Please do share the quiz (and the donation request) far and wide.
|Black Lives Matter
In a debate in 2006 the General Synod of the Church of England acknowledged that the Church had historically played its part in justifying and sustaining slavery, and issued an apology for it.
Recent events have now prompted another debate about statues, monuments or other commemorations to those linked to the slave trade in public places in the UK, including some historic churches.
The Church of England’s Director of Cathedrals and Church Buildings, Becky Clark, said:
“The events of the past weeks in response to the tragic death of George Floyd have brought into focus the question of monuments to individuals who have participated in systemic and targeted discrimination or exploitation based on race. [...] We acknowledge that dialogue alone is not sufficient, and must have real outcomes. These may include the alteration or removal of monuments. However this must be done safely and legally, and we do not condone illegal acts. Dialogue has to be open and honest. Churches and cathedrals are considering how they can address the issues raised by the Black Lives Matter movement and which demonstrations and direct action have brought into such sharp relief.”
Read the whole article here.
|Our prayers are asked for:
Those who suffer in body, mind or spirit, among them: Peter Boulden.
The housebound: Ruth S, Doreen A, Margaret O, Diana B, Pat W.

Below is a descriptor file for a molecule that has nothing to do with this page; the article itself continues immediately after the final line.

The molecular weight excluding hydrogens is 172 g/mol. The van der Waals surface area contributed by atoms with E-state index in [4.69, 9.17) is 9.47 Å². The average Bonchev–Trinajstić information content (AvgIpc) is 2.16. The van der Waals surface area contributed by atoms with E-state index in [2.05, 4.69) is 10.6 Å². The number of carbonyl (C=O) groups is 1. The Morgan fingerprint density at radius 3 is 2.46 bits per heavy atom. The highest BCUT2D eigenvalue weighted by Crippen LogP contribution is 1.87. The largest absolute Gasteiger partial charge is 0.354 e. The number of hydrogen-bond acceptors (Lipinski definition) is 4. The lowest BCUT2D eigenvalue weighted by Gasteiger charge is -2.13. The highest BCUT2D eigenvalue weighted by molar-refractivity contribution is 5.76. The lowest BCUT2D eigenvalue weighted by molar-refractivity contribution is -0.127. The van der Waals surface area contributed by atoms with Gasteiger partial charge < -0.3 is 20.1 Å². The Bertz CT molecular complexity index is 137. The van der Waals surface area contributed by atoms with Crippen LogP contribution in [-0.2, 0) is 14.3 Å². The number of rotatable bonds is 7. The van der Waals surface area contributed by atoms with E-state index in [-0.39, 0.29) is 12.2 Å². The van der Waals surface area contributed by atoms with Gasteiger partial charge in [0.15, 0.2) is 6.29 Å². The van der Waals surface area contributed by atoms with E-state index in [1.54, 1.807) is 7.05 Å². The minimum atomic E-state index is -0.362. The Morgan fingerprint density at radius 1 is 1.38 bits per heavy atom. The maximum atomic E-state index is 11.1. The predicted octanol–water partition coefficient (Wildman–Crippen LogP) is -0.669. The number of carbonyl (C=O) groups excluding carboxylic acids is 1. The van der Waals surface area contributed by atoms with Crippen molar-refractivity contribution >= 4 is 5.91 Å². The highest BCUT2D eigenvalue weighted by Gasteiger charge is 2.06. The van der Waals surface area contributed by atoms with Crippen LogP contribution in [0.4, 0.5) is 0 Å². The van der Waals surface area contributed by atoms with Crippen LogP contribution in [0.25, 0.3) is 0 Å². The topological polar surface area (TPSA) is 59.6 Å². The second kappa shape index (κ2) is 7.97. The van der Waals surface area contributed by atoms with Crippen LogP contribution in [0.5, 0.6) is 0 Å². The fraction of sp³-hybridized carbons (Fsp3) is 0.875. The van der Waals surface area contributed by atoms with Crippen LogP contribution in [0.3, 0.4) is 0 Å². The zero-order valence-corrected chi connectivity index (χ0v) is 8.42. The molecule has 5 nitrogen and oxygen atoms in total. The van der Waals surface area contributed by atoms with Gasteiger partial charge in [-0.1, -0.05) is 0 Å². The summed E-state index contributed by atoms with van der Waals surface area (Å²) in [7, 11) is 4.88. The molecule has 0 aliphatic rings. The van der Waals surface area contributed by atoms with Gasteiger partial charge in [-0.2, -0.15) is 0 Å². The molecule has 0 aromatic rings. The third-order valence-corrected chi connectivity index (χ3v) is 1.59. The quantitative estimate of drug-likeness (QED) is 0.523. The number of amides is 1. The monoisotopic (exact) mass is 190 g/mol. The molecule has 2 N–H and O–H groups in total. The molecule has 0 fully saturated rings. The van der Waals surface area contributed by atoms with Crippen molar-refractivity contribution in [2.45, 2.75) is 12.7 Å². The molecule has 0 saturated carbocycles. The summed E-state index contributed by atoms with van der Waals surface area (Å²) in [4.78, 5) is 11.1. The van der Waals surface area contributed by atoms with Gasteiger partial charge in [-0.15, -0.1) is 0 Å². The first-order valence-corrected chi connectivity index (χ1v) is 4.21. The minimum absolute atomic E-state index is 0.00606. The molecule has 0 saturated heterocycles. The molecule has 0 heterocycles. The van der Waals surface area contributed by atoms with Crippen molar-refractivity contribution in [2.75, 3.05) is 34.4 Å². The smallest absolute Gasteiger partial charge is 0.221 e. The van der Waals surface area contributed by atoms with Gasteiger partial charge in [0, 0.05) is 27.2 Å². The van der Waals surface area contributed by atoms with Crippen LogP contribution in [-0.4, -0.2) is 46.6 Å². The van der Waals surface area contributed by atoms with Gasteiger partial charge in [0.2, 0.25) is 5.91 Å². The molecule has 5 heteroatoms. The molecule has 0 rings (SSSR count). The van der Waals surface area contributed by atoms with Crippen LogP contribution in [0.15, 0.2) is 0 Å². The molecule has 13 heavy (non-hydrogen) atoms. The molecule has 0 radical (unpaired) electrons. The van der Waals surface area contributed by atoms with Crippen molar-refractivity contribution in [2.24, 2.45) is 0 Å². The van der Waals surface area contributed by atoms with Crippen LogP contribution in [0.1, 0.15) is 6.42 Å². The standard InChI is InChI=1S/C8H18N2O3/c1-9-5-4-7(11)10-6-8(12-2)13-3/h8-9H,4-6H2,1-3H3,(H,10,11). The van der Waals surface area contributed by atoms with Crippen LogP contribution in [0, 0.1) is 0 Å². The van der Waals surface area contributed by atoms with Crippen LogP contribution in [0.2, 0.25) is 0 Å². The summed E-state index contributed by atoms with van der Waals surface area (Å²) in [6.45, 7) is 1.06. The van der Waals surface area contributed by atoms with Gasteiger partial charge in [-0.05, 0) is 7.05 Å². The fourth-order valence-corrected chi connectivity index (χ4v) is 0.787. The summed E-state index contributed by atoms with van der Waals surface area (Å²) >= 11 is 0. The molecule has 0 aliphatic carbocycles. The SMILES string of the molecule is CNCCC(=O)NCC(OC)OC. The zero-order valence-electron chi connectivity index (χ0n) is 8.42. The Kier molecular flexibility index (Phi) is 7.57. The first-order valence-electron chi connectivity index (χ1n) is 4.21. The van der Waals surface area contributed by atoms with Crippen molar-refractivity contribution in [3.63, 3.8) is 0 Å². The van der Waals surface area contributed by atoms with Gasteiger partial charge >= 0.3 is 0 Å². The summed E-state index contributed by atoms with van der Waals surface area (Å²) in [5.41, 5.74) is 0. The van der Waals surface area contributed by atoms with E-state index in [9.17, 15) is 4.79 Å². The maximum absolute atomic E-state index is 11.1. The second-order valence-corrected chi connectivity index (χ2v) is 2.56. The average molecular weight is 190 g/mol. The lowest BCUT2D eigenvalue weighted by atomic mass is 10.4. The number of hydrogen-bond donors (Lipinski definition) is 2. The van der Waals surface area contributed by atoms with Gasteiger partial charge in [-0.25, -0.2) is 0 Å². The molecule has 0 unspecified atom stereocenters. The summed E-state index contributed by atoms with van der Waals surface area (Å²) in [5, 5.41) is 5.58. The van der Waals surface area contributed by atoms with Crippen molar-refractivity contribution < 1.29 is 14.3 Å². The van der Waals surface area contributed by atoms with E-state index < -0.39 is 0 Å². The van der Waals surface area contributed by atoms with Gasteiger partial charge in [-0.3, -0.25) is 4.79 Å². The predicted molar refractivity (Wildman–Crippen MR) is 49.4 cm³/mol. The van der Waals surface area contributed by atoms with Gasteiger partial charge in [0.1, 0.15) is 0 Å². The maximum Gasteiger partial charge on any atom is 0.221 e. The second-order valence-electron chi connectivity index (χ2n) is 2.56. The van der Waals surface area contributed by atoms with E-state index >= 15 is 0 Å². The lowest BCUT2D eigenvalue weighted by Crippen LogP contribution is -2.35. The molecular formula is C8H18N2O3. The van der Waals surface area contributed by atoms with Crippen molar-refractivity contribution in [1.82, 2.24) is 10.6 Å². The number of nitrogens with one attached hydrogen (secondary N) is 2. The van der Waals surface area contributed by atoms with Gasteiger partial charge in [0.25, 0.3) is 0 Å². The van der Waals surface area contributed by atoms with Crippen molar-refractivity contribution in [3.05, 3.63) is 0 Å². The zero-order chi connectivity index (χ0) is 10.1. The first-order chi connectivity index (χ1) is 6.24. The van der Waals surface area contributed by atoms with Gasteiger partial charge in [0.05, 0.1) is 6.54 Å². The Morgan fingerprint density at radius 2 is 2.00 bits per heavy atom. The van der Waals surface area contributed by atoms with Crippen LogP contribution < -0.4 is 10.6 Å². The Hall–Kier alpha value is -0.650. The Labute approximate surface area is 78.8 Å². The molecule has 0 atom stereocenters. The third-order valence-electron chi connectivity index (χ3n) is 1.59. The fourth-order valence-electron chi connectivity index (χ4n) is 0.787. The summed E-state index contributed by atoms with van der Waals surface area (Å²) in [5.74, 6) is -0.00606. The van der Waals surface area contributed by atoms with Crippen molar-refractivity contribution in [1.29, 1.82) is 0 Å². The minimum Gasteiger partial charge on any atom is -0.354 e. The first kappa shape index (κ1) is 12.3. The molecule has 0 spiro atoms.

The Church of North India (United): The most Revd Dr Prem Chand Singh, Moderator of CNI and Bishop of Jabalpur; The Porvoo Churches – Lincoln, Härnösand, Lappo.
If you would like to add a name to our prayer list, please first obtain the consent of the person you wish us to pray for. Then tell Rev Paula or Agnes at the Benefice Office whom to pray for and the reason why. A name remains on the list for three weeks.
|Useful links and phone
Morning and evening prayer on Zoom – call Rev Christine (01933 226730).
Our Prayer and Praise services online
Ian (phone 01933 274222) can help collect your shopping and prescriptions,
and he and Bob A. (01933 383316) collect Foodbank donations.
Northamptonshire Coronavirus Support Line for getting food, prescriptions and other services – call 0300 126 1000 / option 5.
List of churches with online services
Free worship phone line – call 0800 804 8044
For good mental health
For worship at home
For households with children: Faith at Home
Further resources from Peterborough Diocese
|Churches open for private
All Saints Thursday 10:00-12:00 - entry through the Lady Chapel door
All Hallows Wednesday and Saturday 10:30-12:30
Our website: allhallowsandallsaintswellingborough.co.uk
Our online services: rebrand.ly/saintsandhallows
All Saints on Facebook
All Hallows on Facebook